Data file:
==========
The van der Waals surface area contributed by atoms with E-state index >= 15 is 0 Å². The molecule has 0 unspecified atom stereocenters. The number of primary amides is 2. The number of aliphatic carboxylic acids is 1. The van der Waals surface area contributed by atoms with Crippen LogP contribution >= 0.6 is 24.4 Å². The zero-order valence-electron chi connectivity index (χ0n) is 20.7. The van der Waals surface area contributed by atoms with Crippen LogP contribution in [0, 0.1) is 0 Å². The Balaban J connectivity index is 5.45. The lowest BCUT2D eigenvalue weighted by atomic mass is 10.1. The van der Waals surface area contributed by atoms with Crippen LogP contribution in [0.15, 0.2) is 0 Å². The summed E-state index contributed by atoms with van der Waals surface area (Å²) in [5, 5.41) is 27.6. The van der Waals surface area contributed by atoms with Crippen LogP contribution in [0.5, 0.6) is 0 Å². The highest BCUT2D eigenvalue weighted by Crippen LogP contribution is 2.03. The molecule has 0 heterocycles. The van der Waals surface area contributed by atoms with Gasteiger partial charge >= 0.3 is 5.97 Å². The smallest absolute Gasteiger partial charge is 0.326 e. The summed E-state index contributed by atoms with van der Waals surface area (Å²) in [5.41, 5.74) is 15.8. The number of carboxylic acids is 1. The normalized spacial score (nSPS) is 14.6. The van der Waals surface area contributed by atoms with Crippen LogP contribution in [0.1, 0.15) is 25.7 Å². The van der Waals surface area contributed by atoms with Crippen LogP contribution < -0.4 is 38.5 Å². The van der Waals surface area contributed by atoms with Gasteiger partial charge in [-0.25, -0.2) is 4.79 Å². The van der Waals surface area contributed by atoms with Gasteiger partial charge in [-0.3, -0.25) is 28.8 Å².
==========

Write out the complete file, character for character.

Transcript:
The van der Waals surface area contributed by atoms with E-state index >= 15 is 0 Å². The molecule has 0 unspecified atom stereocenters. The number of primary amides is 2. The number of aliphatic carboxylic acids is 1. The van der Waals surface area contributed by atoms with Crippen LogP contribution >= 0.6 is 24.4 Å². The zero-order valence-electron chi connectivity index (χ0n) is 20.7. The van der Waals surface area contributed by atoms with Crippen LogP contribution in [0, 0.1) is 0 Å². The Balaban J connectivity index is 5.45. The lowest BCUT2D eigenvalue weighted by atomic mass is 10.1. The van der Waals surface area contributed by atoms with Crippen LogP contribution in [0.15, 0.2) is 0 Å². The summed E-state index contributed by atoms with van der Waals surface area (Å²) in [5, 5.41) is 27.6. The van der Waals surface area contributed by atoms with Crippen LogP contribution in [0.5, 0.6) is 0 Å². The highest BCUT2D eigenvalue weighted by Crippen LogP contribution is 2.03. The molecule has 0 heterocycles. The van der Waals surface area contributed by atoms with Gasteiger partial charge >= 0.3 is 5.97 Å². The smallest absolute Gasteiger partial charge is 0.326 e. The summed E-state index contributed by atoms with van der Waals surface area (Å²) in [5.41, 5.74) is 15.8. The number of carboxylic acids is 1. The normalized spacial score (nSPS) is 14.6. The van der Waals surface area contributed by atoms with Crippen LogP contribution in [0.1, 0.15) is 25.7 Å². The van der Waals surface area contributed by atoms with Crippen LogP contribution < -0.4 is 38.5 Å². The van der Waals surface area contributed by atoms with Gasteiger partial charge in [-0.25, -0.2) is 4.79 Å². The van der Waals surface area contributed by atoms with Gasteiger partial charge in [-0.3, -0.25) is 28.8 Å².